By: Lauren Garczynski
In 2006, the ‘me too’ movement was founded to give hope and support to survivors of sexual assault. However late last year, the viral #MeToo hashtag emerged and generated both a national and global conversation about sexual violence, methods to combat assault and support survivors and how to introduce systemic change. As the world has witnessed, no profession nor person is immune to falling victim, however, as one of the sessions I attended at conference discussed, there are ways to promote measures in an organization to help combat and prevent this worldwide travesty in the workplace.
The session, #MeToo and Other Smoldering Crises, was led by Deborah Hileman, President and CEO of the Institute for Crisis Management, which operates to assist and guide organizations through preventing and mitigating crises. The session dove into the numbers and statistics behind #MeToo regarding organizations, as well as how #MeToo has impacted organizations from the inside and outside.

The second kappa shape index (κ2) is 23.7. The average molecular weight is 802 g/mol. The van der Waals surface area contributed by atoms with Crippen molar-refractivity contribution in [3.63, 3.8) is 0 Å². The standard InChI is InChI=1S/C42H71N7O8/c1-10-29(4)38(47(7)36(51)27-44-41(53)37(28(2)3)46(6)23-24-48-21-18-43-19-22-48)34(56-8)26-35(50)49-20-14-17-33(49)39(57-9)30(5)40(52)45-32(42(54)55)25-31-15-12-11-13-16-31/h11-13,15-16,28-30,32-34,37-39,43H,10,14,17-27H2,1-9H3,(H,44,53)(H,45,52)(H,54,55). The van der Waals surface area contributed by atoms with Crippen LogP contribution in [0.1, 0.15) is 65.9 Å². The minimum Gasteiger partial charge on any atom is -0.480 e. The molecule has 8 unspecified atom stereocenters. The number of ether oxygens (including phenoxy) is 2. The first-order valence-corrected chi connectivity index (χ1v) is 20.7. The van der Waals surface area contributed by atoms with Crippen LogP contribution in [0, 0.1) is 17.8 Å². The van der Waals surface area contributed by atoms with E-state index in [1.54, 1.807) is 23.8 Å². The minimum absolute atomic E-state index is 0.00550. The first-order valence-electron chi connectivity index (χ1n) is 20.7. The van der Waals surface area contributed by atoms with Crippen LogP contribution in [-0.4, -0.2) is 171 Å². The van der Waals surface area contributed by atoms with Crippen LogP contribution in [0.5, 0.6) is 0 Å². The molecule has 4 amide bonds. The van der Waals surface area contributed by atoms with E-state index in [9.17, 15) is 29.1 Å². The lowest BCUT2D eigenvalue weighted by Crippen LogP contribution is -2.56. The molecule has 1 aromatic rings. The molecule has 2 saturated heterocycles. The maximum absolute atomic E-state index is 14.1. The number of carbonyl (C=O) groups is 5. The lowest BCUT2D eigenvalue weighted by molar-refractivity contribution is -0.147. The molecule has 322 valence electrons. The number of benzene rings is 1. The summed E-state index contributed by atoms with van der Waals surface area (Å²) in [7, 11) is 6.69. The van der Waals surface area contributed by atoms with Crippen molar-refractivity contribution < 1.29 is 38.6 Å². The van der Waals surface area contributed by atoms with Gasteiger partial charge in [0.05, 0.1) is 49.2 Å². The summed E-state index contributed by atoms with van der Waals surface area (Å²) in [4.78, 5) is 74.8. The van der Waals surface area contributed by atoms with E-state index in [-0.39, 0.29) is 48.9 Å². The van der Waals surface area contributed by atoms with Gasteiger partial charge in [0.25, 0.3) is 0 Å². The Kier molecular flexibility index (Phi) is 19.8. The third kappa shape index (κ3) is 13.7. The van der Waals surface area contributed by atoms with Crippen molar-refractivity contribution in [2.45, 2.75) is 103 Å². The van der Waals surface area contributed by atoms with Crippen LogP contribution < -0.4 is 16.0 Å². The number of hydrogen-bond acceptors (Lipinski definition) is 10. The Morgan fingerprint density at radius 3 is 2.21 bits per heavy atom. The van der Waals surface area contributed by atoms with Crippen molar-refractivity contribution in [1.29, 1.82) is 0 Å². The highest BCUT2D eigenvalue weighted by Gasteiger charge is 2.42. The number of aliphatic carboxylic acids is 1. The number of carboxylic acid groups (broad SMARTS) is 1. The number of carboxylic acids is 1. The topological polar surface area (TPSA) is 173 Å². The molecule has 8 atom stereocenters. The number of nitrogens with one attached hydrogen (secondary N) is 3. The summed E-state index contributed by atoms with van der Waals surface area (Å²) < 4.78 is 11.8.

On a personal note, while I found the session to be informative and the statistics to be alarming as well as imperative, at times I thought the points discussed by Hileman almost teetered on viewing #MeToo as a problem organizations need to fix, rather than the problem of sexual violence and sexual assault in the workplace. I think Hileman had thought provoking research and data, but the way she presented and framed her information almost made me uncomfortable, as if PR practitioners need to work against #MeToo rather than combat the and work against the individuals who have perpetrated the reasons for the necessity of #MeToo.